Cpl Lydia Alford recalls her training;

“Within weeks of applying, I was sent on an intensive air ambulance training course at RAF Hendon. This included instruction in the use of oxygen, injections, learning how to deal with certain type of injuries such as broken bones, burns and colostomies, and how to cope with the effects of air travel and altitude. When I had completed the course I was posted to RAF Blakehill Farm, near Cricklade. The training continued with a ‘brush up’ course at the RAF hospital at Wroughton, dinghy drill in the swimming pool at Bath and several hours of flying experience often on glider exercises.

 

These were pretty terrifying, as they were carried out with the cargo door removed, and when the glider was released the whole plane juddered. During the tense days of waiting we were put through a tough time routine of physical training and helped with building roads on the newly built airfield”.

As LAC(W) Myra Roberts recalls that not all the Dakota pilots were pleased they had a woman on board;

“The pilot of the Dakota in which I did my training flights was Scottish, Warrant Officer Jock McCannell. After the first few trips I had the feeling he didn’t want me there and eventually I asked why. He said it was nothing personal, that he’d come from a fishing family and fishermen would never put out to sea with a woman aboard as it was bad luck. During that first week in June us women were grounded, while all the planes took part in the landings. Jock’s was one of the few that didn’t return and I thought of the women in the boat”.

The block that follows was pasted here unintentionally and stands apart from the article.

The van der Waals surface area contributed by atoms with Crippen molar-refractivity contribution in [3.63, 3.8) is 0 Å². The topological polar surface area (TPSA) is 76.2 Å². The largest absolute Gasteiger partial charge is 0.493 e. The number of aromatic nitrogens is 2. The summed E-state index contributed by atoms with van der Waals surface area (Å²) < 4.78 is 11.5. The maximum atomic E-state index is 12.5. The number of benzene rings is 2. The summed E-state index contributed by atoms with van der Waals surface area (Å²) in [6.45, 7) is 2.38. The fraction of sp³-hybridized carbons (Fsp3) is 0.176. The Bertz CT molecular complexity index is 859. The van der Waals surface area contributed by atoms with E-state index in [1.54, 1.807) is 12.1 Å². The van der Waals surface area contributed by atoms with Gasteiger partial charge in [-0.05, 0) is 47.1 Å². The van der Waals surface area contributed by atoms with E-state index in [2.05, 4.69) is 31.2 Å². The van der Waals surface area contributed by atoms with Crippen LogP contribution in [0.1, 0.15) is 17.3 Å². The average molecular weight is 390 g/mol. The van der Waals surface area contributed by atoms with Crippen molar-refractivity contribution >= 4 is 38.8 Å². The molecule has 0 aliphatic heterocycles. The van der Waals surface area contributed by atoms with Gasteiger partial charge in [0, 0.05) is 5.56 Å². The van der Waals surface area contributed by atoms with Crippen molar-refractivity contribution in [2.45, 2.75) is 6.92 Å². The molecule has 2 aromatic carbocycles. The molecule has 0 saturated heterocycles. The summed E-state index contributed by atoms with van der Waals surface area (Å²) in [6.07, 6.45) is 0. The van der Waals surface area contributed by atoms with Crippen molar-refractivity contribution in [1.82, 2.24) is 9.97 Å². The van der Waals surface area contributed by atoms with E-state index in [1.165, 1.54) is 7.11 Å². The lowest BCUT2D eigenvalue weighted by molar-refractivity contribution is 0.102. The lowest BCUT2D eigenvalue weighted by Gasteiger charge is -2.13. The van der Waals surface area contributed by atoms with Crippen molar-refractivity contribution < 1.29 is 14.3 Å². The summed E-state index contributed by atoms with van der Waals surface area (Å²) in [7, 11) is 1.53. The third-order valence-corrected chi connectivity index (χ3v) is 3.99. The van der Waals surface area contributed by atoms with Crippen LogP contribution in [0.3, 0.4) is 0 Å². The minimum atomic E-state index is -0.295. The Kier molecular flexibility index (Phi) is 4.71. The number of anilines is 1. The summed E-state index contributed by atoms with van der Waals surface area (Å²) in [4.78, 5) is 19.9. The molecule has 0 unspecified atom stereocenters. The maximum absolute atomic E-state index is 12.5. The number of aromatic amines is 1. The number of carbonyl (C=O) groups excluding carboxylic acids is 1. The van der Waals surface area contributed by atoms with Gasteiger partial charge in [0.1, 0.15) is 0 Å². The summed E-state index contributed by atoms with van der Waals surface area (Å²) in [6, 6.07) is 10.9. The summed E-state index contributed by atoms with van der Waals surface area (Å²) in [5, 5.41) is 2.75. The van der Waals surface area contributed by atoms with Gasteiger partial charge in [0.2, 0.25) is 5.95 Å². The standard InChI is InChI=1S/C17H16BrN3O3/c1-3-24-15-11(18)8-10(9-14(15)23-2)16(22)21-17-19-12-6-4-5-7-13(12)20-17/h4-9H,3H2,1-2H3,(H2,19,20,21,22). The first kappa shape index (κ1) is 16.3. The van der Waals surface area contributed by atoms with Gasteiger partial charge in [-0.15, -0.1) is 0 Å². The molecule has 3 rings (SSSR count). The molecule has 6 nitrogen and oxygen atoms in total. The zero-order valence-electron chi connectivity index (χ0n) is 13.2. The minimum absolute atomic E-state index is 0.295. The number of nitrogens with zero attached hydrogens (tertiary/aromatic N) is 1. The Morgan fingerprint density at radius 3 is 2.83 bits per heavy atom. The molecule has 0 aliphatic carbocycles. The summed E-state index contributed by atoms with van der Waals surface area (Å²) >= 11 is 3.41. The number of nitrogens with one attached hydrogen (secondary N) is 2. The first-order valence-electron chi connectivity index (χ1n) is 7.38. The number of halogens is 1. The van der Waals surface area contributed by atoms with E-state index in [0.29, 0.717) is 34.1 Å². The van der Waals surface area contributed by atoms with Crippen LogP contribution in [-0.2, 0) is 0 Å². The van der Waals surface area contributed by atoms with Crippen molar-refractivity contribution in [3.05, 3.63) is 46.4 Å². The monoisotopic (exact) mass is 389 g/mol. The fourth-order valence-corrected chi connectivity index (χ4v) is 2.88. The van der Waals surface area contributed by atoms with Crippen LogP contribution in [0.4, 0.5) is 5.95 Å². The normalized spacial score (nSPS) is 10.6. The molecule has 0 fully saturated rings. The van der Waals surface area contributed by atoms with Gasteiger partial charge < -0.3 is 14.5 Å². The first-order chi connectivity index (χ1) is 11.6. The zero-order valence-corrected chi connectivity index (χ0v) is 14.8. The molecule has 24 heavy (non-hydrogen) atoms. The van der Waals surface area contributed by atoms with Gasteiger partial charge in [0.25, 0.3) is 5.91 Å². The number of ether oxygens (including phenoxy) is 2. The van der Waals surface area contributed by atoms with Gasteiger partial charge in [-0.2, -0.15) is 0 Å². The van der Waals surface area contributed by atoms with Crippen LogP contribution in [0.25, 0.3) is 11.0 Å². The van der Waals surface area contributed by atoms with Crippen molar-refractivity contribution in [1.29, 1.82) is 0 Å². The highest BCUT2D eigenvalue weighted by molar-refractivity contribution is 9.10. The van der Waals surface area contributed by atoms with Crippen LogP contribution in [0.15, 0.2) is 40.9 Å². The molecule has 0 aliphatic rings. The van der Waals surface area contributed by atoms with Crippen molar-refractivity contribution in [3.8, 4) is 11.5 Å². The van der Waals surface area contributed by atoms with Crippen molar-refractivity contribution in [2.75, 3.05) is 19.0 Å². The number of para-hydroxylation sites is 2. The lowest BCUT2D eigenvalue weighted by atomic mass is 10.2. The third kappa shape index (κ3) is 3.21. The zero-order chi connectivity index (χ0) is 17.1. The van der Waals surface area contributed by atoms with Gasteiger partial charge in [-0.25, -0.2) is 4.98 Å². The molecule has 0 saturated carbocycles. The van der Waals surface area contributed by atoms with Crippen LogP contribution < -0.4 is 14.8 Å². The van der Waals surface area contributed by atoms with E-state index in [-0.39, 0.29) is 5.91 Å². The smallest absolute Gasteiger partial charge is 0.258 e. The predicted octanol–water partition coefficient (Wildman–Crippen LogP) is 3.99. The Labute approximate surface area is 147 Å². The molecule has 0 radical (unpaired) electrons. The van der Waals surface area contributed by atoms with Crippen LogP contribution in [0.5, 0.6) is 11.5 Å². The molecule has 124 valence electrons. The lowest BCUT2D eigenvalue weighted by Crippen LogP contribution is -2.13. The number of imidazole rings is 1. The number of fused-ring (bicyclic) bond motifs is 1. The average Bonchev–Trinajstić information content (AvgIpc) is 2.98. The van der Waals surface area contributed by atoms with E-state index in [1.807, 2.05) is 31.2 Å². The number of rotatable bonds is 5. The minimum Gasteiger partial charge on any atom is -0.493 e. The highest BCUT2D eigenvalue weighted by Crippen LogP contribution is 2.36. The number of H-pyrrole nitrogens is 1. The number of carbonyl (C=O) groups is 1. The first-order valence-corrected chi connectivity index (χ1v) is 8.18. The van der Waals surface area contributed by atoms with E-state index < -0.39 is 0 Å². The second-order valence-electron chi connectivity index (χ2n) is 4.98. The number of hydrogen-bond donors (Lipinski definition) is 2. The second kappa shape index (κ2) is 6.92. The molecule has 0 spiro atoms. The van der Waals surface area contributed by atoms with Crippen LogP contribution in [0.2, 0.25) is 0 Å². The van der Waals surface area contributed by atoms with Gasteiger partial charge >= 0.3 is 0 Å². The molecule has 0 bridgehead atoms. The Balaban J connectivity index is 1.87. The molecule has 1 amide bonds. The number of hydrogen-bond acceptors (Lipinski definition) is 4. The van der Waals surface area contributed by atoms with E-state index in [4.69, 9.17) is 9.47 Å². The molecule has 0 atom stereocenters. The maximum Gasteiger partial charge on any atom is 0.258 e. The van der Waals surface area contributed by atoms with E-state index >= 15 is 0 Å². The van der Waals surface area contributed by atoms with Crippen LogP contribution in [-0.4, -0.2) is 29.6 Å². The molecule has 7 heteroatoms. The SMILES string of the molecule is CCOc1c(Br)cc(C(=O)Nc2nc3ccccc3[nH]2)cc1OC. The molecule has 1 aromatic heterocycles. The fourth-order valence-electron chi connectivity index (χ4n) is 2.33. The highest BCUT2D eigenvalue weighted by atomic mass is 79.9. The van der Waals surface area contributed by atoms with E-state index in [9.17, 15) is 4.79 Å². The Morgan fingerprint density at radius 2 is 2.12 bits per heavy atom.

LAC(W) Edna Birkbeck recalls flights and patients;

“Some of the wounded were very badly injured but you couldn’t let it get to you. Despite the severity of their injuries, and, on one occasion, having to crash land after engine failure, none of my patients ever died on any of my flights. They always wanted tea, those that could drink. We’d carry an industrial sized urn and they’d always want to know when we were over the coast. I’d tell them and say it won’t be long before you’re home, and they’d cheer."